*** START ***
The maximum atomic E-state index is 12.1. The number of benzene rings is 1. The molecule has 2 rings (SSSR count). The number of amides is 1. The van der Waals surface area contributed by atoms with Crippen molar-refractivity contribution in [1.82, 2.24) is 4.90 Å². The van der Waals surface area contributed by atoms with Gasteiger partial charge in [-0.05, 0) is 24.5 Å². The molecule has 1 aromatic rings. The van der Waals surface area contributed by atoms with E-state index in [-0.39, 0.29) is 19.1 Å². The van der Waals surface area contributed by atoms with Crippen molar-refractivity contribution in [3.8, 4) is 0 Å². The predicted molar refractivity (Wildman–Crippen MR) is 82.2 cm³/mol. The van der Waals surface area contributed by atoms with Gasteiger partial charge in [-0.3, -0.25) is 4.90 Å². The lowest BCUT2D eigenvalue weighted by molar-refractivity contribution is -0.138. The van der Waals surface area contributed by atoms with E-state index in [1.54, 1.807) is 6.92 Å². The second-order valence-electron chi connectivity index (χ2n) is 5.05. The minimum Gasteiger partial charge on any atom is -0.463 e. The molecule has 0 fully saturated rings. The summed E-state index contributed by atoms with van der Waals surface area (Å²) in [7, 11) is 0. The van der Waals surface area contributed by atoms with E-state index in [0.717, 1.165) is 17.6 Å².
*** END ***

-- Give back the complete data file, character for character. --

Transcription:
The maximum atomic E-state index is 12.1. The number of benzene rings is 1. The molecule has 2 rings (SSSR count). The number of amides is 1. The van der Waals surface area contributed by atoms with Crippen molar-refractivity contribution in [1.82, 2.24) is 4.90 Å². The van der Waals surface area contributed by atoms with Gasteiger partial charge in [-0.05, 0) is 24.5 Å². The molecule has 1 aromatic rings. The van der Waals surface area contributed by atoms with E-state index in [-0.39, 0.29) is 19.1 Å². The van der Waals surface area contributed by atoms with Crippen molar-refractivity contribution in [3.8, 4) is 0 Å². The predicted molar refractivity (Wildman–Crippen MR) is 82.2 cm³/mol. The van der Waals surface area contributed by atoms with Gasteiger partial charge in [-0.3, -0.25) is 4.90 Å². The lowest BCUT2D eigenvalue weighted by molar-refractivity contribution is -0.138. The van der Waals surface area contributed by atoms with E-state index in [1.54, 1.807) is 6.92 Å². The second-order valence-electron chi connectivity index (χ2n) is 5.05. The minimum Gasteiger partial charge on any atom is -0.463 e. The molecule has 0 fully saturated rings. The summed E-state index contributed by atoms with van der Waals surface area (Å²) in [7, 11) is 0. The van der Waals surface area contributed by atoms with E-state index in [0.717, 1.165) is 17.6 Å².